Yet, it would be prudent to recognise that there is a long way to go in building environmental resiliency in view of the lessons the world has learnt and is continuing to learn about our relationship with our environment. With the certainty of climate change, we as a nation should be daring and set a bold Green Agenda to guide Singapore’s trajectory of development. Please allow me to put forth some ideas to this House.
A holistic view on the Climate Emergency
We need a holistic response to all issues of climate change. In other words, the success of efforts to combat climate change must not solely be measured by the effectiveness of any one policy narrowly. We must also invest in and track efforts to address the wide-ranging impacts of climate change and our policies on society at large, whether be it on urban drainage systems, food security, water security, waste management, urban liveability or public health, to cite but a few impact areas.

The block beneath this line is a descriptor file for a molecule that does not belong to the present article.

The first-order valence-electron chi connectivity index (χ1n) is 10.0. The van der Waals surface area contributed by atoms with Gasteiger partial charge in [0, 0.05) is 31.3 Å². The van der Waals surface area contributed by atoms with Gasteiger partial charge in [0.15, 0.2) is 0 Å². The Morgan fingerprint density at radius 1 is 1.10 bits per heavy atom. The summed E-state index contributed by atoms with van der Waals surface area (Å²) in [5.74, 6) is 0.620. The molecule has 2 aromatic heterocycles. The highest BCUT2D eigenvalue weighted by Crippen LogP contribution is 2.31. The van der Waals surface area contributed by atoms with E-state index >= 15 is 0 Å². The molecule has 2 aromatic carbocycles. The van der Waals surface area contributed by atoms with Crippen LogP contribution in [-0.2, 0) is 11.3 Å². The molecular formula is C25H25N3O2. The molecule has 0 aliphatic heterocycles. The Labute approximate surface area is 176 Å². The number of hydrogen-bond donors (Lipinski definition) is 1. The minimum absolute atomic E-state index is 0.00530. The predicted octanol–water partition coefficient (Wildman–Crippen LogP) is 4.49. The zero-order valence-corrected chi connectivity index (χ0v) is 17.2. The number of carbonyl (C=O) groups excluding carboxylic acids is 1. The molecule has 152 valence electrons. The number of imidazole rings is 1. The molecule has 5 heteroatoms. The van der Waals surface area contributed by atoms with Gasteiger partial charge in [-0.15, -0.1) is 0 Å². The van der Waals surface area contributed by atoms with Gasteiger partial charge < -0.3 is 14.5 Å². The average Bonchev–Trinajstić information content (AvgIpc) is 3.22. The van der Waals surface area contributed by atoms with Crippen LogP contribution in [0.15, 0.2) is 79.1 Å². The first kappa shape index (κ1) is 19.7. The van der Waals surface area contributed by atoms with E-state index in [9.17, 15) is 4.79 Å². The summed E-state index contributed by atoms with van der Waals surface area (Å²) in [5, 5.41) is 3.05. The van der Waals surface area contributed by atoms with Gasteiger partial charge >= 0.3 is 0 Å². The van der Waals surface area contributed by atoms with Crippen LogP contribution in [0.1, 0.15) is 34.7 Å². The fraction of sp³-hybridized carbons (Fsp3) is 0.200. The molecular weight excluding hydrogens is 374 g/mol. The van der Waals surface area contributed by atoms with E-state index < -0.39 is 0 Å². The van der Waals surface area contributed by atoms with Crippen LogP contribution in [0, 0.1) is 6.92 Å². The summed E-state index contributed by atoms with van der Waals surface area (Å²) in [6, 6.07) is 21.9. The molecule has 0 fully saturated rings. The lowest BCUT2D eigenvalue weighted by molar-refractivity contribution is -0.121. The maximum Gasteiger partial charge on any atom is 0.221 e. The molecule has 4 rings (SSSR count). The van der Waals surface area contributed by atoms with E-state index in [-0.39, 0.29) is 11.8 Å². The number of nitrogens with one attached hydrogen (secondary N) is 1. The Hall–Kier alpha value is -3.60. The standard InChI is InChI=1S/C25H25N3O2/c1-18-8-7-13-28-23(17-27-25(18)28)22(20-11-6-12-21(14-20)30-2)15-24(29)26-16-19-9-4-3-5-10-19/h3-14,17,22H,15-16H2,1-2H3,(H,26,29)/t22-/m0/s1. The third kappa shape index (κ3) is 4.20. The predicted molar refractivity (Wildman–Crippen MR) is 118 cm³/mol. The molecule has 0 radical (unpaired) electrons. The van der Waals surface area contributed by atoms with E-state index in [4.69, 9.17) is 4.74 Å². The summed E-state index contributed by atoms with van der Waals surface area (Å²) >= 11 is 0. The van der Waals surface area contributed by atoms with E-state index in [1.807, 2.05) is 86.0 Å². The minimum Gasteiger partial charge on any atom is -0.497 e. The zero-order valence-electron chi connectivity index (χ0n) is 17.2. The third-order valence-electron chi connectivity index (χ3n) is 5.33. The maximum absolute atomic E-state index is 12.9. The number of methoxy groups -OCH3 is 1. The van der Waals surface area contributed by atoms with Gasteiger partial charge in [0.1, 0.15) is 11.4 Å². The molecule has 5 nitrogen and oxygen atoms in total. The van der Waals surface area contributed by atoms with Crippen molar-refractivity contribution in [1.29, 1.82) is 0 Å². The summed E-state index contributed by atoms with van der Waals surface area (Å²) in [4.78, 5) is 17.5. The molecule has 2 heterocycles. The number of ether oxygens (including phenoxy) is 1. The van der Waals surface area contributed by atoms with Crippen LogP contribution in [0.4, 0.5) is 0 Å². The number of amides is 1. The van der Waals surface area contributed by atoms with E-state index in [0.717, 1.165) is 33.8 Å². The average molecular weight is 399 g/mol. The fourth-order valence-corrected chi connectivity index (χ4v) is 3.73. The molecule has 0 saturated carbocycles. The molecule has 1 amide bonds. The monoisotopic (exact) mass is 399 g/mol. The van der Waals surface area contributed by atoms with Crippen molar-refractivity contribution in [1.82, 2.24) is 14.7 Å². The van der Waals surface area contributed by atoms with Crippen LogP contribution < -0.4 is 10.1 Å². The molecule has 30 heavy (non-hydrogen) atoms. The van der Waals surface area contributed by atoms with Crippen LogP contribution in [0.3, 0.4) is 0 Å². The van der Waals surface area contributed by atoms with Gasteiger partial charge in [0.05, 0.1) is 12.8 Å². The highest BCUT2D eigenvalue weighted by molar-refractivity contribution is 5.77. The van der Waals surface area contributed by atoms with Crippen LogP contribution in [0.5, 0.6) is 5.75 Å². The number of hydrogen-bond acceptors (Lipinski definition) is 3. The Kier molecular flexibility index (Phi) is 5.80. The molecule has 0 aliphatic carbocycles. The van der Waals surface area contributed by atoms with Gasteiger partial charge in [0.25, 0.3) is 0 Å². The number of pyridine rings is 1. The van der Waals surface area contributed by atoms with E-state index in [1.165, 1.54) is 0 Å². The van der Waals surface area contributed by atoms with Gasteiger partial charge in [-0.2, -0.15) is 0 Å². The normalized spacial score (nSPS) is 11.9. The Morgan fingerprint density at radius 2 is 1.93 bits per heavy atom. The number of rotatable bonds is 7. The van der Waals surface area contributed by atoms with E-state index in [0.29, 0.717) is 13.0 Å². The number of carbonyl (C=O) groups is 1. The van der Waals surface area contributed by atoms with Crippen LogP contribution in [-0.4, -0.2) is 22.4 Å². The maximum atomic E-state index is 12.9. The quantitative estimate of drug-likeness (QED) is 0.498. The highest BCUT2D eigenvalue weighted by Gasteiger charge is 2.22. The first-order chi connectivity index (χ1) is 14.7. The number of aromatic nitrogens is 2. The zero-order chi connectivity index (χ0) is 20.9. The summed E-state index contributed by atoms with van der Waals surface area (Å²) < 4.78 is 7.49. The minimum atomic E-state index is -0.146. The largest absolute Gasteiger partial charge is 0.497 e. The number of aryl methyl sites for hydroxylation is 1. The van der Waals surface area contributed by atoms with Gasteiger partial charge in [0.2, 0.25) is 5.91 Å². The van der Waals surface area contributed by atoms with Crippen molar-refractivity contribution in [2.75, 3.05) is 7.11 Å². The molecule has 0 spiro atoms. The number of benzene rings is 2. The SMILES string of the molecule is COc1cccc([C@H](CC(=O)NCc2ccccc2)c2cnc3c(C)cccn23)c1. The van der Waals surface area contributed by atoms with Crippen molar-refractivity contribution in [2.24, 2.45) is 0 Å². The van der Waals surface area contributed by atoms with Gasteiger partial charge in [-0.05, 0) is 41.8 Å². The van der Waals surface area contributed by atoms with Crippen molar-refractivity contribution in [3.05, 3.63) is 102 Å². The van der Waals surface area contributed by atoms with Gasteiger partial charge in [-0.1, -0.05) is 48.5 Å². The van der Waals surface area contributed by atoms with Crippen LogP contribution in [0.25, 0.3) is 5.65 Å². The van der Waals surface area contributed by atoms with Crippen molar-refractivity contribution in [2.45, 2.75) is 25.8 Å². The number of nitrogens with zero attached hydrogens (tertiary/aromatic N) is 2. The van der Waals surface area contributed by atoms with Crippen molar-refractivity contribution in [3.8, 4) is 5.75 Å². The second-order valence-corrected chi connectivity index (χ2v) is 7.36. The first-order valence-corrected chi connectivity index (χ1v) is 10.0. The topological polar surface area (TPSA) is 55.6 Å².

An example of this is coastal adaptation and flood protection. 30% of Singapore’s land area lies less than 5 metres above mean sea level. Even under an optimistic emissions scenario, it has been projected that sea level in Singapore could rise by about half a metre by 2100, posing a coastal flood risk. Therefore, the establishment of the new Coastal and Flood Protection Fund with an initial injection of $5 billion is a timely move.